If you choose to contribute a percentage of your salary, the amount you save should automatically go up as you start to earn more. However, you might not save as much for retirement if you aren’t in a job that fits you well.
Naturally, some jobs pay less than others, depending on the industry you choose. However, if you’re not in the right industry in the first place, you may want to consider getting into a new one. Your earnings, and as a result of that, your retirement savings, will increase.
Reason 2: Performance reviews may not pan out.
Most employers partly base their pay decisions on individual performance. If your performance is lacking, you may not receive incremental pay increases. Performance has a significant impact on pay, and especially incentive pay. If you’re in the wrong field, your performance reviews may affect how much you earn and how well you save during your working years.
Reason 3: You may feel more disinclined to attain professional associations and certifications.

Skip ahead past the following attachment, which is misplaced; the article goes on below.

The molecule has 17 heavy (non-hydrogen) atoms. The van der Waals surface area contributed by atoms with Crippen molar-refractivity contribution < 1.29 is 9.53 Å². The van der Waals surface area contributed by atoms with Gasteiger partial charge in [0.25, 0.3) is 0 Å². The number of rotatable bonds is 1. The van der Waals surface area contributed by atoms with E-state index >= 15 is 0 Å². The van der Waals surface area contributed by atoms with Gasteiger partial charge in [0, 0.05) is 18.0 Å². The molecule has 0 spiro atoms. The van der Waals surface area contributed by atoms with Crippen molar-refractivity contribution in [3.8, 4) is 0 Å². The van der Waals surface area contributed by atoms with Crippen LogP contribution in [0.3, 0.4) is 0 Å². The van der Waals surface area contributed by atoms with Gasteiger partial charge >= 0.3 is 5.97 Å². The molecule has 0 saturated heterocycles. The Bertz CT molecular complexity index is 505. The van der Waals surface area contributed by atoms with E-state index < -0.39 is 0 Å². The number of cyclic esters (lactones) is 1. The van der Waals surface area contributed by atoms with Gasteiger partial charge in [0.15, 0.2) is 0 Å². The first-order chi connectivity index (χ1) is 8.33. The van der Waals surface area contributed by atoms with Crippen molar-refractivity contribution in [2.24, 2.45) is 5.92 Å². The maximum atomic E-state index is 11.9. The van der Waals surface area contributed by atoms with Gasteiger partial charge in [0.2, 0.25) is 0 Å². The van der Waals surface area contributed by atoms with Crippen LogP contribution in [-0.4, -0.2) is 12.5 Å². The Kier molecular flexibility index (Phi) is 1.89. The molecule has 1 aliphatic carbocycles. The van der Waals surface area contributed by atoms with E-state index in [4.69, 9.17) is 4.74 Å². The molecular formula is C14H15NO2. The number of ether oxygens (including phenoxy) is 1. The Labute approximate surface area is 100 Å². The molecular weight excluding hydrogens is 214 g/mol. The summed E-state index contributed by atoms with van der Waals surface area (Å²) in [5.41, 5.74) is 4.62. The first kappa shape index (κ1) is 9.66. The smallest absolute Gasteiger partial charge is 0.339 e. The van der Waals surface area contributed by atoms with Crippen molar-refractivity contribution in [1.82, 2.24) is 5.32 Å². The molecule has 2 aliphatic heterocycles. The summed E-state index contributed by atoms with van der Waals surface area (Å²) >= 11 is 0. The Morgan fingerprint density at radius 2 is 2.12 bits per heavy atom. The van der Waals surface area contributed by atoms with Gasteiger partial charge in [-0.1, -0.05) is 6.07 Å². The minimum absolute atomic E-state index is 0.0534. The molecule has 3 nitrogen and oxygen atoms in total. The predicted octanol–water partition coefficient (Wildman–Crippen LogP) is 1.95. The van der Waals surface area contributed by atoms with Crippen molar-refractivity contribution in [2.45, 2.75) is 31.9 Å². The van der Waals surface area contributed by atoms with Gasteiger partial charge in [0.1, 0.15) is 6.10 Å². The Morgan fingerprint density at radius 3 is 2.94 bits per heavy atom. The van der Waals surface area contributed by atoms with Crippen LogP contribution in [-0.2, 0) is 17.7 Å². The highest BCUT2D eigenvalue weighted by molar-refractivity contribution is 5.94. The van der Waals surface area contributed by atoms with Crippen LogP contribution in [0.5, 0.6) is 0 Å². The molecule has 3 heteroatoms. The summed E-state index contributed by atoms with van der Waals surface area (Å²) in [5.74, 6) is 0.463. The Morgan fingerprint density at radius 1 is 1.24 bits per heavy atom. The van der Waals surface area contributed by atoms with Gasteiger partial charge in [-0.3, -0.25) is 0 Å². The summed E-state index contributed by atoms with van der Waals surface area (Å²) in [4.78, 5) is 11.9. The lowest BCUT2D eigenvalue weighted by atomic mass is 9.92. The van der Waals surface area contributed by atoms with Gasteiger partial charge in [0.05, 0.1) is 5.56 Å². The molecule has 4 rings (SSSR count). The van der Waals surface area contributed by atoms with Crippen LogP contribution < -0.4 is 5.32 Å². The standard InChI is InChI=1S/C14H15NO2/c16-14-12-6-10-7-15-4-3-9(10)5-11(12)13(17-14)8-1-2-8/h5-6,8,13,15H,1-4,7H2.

You may get paid more if you achieve certifications and memberships in professional organizations or trade associations. However, if you don’t have a particular certification because you have no desire to get it, you might have a salary that sits at the lower end of the range. In other words, if you’re not passionate about joining your industry association, you may be in the wrong career.
Some employers require employees without certifications to work toward them. You may be sabotaging your earnings and therefore, your retirement savings.
Reason 4: You haven’t advanced in your job.